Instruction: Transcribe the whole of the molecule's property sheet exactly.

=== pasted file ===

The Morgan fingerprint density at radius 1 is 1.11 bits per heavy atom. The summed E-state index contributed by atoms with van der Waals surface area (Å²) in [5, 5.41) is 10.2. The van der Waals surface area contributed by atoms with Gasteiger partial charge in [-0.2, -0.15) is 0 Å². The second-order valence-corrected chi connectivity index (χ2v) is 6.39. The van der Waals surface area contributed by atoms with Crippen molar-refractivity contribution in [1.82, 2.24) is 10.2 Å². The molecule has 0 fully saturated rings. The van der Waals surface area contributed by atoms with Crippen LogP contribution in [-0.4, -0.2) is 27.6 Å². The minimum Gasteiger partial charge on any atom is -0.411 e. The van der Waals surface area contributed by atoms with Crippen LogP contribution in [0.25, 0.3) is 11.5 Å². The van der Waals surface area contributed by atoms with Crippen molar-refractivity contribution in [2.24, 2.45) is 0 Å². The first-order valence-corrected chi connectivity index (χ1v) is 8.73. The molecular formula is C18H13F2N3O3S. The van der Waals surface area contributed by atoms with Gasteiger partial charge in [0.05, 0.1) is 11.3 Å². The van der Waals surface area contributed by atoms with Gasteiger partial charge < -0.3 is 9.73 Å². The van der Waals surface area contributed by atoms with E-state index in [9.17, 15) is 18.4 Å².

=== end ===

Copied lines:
The Morgan fingerprint density at radius 1 is 1.11 bits per heavy atom. The summed E-state index contributed by atoms with van der Waals surface area (Å²) in [5, 5.41) is 10.2. The van der Waals surface area contributed by atoms with Gasteiger partial charge in [-0.2, -0.15) is 0 Å². The second-order valence-corrected chi connectivity index (χ2v) is 6.39. The van der Waals surface area contributed by atoms with Crippen molar-refractivity contribution in [1.82, 2.24) is 10.2 Å². The molecule has 0 fully saturated rings. The van der Waals surface area contributed by atoms with Crippen LogP contribution in [-0.4, -0.2) is 27.6 Å². The minimum Gasteiger partial charge on any atom is -0.411 e. The van der Waals surface area contributed by atoms with Crippen LogP contribution in [0.25, 0.3) is 11.5 Å². The van der Waals surface area contributed by atoms with Crippen molar-refractivity contribution in [2.24, 2.45) is 0 Å². The first-order valence-corrected chi connectivity index (χ1v) is 8.73. The molecular formula is C18H13F2N3O3S. The van der Waals surface area contributed by atoms with Gasteiger partial charge in [0.05, 0.1) is 11.3 Å². The van der Waals surface area contributed by atoms with Gasteiger partial charge < -0.3 is 9.73 Å². The van der Waals surface area contributed by atoms with E-state index in [9.17, 15) is 18.4 Å².